Trichomoniasis is a sexually transmitted infection (STI) caused by a bug called Trichomonas vaginalis (TV). This little bug lives in the genital secretions of infected individuals, and although it cannot be seen by the naked eye (it is less than 0.03 mm!), it can be reliably detected using a simple laboratory test.
How common is trichomoniasis in women?
Trichomoniasis is actually reported to be the most common non-viral STI Worldwide. It is more common in women, and Worldwide, an estimated 5.3% of women have the bug. However, the rates in the UK appear to be low, with studies suggesting a prevalence of less than 1% in UK women. It is more common in women under the age of 25 and in women in black and ethnic minority populations. TV is not routinely tested for in many clinics in the UK, so the overall prevalence may be underestimated.
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How is trichomoniasis spread?
Trichomonas vaginalis parasite is almost exclusively spread through sexual contact, including vaginal and anal sex. However, the parasite also has the potential to be transmitted through sharing of sex toys or other personal items that may have come into contact with infected genital secretions.
What are the symptoms of trichomoniasis?
Trichomonas, like other STIs, often causes no symptoms. In fact, TV is asymptomatic in up to 50% of women. If symptoms do occur, they typically develop within 5 to 28 days of exposure. Common symptoms of trichomoniasis in women include vaginal discharge, itching and discomfort passing urine. These symptoms are not specific to TV and may occur with other STIs such as chlamydia and gonorrhoea and other conditions such as urinary tract infections. So if you’re worried about TV, it’s best to get a full check up - you can do that right here at Yoxly from the comfort of your own home!
How is trichomoniasis diagnosed?
The diagnosis of trichomoniasis in women involves laboratory testing of a swab taken from the vagina. A healthcare provider may take this swab during a physical examination in a clinic, or in some cases, a self-obtained vaginal swab can be used (you can do this at home via Yoxly!). This swab is typically looked at under a microscope to see if the TV bug is present or is tested in a lab for the presence of trichomonas DNA. Here at Yoxly, our partner laboratory is accredited by the Care Quality Commission (CQC), ensuring you get an accurate result for your STI testing.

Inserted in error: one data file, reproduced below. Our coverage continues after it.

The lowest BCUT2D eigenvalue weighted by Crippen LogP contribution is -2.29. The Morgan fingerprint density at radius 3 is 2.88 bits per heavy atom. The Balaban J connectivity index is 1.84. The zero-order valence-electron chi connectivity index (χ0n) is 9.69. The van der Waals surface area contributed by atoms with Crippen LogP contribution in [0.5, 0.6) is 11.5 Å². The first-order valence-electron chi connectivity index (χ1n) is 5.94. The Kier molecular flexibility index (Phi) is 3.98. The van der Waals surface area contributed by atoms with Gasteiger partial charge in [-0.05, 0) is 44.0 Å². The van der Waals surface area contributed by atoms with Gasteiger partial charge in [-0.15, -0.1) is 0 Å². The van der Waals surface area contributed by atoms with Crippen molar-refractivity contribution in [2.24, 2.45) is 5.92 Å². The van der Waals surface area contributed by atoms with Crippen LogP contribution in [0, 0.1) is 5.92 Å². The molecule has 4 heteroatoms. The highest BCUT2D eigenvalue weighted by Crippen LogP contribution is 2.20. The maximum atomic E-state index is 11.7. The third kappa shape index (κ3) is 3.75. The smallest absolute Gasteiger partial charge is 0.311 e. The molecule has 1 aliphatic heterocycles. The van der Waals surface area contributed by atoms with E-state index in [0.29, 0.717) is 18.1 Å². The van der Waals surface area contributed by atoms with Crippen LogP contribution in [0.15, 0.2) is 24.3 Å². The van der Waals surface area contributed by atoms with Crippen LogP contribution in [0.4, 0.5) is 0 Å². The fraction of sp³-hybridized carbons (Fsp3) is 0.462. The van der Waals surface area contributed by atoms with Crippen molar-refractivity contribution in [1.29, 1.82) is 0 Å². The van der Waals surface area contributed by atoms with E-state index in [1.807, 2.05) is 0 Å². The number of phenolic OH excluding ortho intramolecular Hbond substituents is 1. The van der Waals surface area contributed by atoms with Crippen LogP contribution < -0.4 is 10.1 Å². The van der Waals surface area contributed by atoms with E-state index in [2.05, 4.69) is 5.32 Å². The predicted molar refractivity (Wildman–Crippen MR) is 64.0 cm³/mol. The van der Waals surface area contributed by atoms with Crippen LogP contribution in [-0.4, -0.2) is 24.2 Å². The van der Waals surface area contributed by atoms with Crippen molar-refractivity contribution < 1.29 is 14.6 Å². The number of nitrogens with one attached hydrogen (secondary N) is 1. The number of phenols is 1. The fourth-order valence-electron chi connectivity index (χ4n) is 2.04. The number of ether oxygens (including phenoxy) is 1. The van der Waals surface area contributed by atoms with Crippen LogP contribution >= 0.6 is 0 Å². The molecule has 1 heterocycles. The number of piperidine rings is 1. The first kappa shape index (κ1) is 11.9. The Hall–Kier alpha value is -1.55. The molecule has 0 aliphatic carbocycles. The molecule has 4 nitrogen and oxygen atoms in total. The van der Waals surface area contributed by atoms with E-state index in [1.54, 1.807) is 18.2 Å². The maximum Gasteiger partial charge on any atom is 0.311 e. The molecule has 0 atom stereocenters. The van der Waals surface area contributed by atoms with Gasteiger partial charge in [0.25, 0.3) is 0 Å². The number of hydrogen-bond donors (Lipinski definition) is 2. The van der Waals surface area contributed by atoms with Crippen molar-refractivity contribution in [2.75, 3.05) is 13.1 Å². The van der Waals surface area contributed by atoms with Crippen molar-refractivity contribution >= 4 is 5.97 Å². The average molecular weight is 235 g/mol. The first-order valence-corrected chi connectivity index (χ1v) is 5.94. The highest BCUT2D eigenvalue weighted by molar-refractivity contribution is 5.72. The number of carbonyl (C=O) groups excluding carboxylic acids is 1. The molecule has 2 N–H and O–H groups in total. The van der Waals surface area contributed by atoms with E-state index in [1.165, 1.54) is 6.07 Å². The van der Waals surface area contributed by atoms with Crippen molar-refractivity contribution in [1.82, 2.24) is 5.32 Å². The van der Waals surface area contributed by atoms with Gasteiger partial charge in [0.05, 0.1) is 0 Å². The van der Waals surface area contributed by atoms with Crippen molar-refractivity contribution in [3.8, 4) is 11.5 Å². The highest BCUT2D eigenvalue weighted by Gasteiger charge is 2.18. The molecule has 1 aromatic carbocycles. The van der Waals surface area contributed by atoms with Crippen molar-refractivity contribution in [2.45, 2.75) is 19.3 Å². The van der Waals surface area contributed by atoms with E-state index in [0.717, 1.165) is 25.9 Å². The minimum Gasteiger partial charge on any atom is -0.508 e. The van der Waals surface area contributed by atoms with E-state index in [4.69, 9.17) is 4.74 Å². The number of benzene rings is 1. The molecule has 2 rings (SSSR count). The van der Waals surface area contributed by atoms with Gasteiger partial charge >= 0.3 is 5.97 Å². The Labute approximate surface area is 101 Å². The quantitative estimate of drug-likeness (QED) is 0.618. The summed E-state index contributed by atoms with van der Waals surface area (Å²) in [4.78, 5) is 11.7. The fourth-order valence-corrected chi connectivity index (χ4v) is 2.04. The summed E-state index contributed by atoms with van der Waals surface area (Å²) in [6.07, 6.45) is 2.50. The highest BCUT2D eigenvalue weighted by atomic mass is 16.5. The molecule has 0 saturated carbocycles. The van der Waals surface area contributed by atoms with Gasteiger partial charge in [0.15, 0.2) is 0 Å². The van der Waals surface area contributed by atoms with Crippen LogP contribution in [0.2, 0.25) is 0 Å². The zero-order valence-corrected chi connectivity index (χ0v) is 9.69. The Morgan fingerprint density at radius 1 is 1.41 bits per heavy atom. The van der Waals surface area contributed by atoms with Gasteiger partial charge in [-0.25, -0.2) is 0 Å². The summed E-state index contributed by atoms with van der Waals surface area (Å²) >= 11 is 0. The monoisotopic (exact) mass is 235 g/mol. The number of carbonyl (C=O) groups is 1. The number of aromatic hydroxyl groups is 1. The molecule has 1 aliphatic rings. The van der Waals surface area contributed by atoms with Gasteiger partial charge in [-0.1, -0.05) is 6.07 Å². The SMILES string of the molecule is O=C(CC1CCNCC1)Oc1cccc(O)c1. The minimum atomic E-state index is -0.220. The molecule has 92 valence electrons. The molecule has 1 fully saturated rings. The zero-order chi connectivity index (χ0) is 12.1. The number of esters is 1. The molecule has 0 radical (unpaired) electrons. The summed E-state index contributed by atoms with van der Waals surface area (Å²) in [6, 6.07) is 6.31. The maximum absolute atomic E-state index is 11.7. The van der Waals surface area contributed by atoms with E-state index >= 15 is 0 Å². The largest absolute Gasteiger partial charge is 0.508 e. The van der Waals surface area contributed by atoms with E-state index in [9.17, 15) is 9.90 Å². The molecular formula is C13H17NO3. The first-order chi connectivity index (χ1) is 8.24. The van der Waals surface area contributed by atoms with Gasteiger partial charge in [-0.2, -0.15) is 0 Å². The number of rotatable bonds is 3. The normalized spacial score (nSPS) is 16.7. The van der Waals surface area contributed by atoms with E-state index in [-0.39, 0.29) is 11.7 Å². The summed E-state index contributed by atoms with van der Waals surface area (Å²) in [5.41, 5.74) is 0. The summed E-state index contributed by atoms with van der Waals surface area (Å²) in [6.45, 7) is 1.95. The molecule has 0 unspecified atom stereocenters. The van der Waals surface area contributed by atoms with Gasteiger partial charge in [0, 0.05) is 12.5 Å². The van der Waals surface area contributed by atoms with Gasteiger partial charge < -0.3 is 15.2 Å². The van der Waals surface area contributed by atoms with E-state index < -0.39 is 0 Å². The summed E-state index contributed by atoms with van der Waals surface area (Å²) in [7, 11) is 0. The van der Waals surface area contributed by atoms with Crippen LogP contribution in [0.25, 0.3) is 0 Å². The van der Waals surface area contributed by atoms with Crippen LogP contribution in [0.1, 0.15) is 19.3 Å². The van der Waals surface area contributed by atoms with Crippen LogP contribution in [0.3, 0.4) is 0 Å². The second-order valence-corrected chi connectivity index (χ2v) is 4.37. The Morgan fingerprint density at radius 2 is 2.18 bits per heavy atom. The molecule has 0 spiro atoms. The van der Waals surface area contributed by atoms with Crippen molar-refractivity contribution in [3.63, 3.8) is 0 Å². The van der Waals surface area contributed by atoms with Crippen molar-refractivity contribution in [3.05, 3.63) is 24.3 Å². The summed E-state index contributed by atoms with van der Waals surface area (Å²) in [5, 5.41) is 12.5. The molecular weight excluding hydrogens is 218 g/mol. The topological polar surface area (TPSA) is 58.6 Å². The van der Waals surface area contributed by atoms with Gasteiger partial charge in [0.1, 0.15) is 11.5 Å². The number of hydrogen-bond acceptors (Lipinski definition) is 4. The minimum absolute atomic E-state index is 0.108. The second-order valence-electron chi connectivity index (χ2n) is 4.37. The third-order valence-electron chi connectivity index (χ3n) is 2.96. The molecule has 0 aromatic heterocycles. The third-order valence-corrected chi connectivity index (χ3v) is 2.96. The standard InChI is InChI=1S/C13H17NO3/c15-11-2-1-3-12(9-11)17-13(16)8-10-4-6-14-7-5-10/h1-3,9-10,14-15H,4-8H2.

How is trichomoniasis treated?
Trichomoniasis is treated with antibiotics such as metronidazole. These antibiotics are taken orally and are usually prescribed for a period of 7 to 10 days. It is important to complete the full course of antibiotics, even if symptoms have improved, to ensure the infection has been effectively treated. Pregnant or breastfeeding women should consult with their healthcare provider before taking antibiotics for trichomoniasis, as some antibiotics may not be safe during pregnancy or breastfeeding.
What happens if trichomoniasis is not treated in women?
Left untreated, trichomonas infection can increase the risk of contracting other STIs, such as HIV, and can result in serious health problems, such as pelvic inflammatory disease (PID). Therefore, if you have symptoms of TV, it’s important to get checked to prevent any complications from an infection.
How can I avoid catching trichomoniasis?
Since trichomoniasis is transmitted via sex, practising safer sex using condoms is the most effective way to reduce the risk of contracting trichomoniasis. Women should also avoid sharing unwashed sex toys, as these items may have come into contact with infected genital secretions and can potentially transmit TV.
In conclusion, trichomoniasis is a common STI caused by the Trichomonas vaginalis parasite and is transmitted through sexual contact. Symptoms of trichomoniasis in women can include vaginal discharge, itching or problems urinating.
The diagnosis of trichomoniasis typically involves laboratory testing of a swab taken from the vagina, and treatment typically involves antibiotics. In addition, women can reduce their risk of contracting trichomoniasis by practising safer sex using condoms.